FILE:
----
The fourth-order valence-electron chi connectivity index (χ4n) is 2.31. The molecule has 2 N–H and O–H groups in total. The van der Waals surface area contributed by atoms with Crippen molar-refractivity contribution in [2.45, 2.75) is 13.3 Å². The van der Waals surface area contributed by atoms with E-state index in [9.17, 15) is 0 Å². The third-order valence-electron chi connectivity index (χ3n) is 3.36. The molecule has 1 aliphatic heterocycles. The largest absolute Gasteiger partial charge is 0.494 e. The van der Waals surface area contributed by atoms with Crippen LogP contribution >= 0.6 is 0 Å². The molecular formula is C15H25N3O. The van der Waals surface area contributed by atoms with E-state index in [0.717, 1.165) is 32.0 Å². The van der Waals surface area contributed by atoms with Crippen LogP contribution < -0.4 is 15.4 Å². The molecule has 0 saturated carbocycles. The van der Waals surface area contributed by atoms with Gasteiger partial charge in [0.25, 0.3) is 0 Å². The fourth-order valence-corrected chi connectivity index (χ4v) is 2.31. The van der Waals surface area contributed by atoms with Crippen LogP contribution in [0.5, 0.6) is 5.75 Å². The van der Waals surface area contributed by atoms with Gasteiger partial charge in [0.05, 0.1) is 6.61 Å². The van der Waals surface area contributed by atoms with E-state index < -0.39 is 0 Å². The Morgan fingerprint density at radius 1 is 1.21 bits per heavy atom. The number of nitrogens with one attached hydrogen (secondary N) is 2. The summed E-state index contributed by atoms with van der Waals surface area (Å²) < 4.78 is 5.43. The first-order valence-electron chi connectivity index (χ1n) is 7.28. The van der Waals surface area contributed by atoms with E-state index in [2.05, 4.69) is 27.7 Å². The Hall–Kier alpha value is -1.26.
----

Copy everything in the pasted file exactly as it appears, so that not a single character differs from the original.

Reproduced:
The fourth-order valence-electron chi connectivity index (χ4n) is 2.31. The molecule has 2 N–H and O–H groups in total. The van der Waals surface area contributed by atoms with Crippen molar-refractivity contribution in [2.45, 2.75) is 13.3 Å². The van der Waals surface area contributed by atoms with E-state index in [9.17, 15) is 0 Å². The third-order valence-electron chi connectivity index (χ3n) is 3.36. The molecule has 1 aliphatic heterocycles. The largest absolute Gasteiger partial charge is 0.494 e. The van der Waals surface area contributed by atoms with Crippen LogP contribution >= 0.6 is 0 Å². The molecular formula is C15H25N3O. The van der Waals surface area contributed by atoms with E-state index in [0.717, 1.165) is 32.0 Å². The van der Waals surface area contributed by atoms with Crippen LogP contribution < -0.4 is 15.4 Å². The molecule has 0 saturated carbocycles. The van der Waals surface area contributed by atoms with Gasteiger partial charge in [0.25, 0.3) is 0 Å². The fourth-order valence-corrected chi connectivity index (χ4v) is 2.31. The van der Waals surface area contributed by atoms with Crippen LogP contribution in [0.5, 0.6) is 5.75 Å². The van der Waals surface area contributed by atoms with Gasteiger partial charge in [0.05, 0.1) is 6.61 Å². The van der Waals surface area contributed by atoms with E-state index < -0.39 is 0 Å². The Morgan fingerprint density at radius 1 is 1.21 bits per heavy atom. The number of nitrogens with one attached hydrogen (secondary N) is 2. The summed E-state index contributed by atoms with van der Waals surface area (Å²) < 4.78 is 5.43. The first-order valence-electron chi connectivity index (χ1n) is 7.28. The van der Waals surface area contributed by atoms with E-state index in [2.05, 4.69) is 27.7 Å². The Hall–Kier alpha value is -1.26.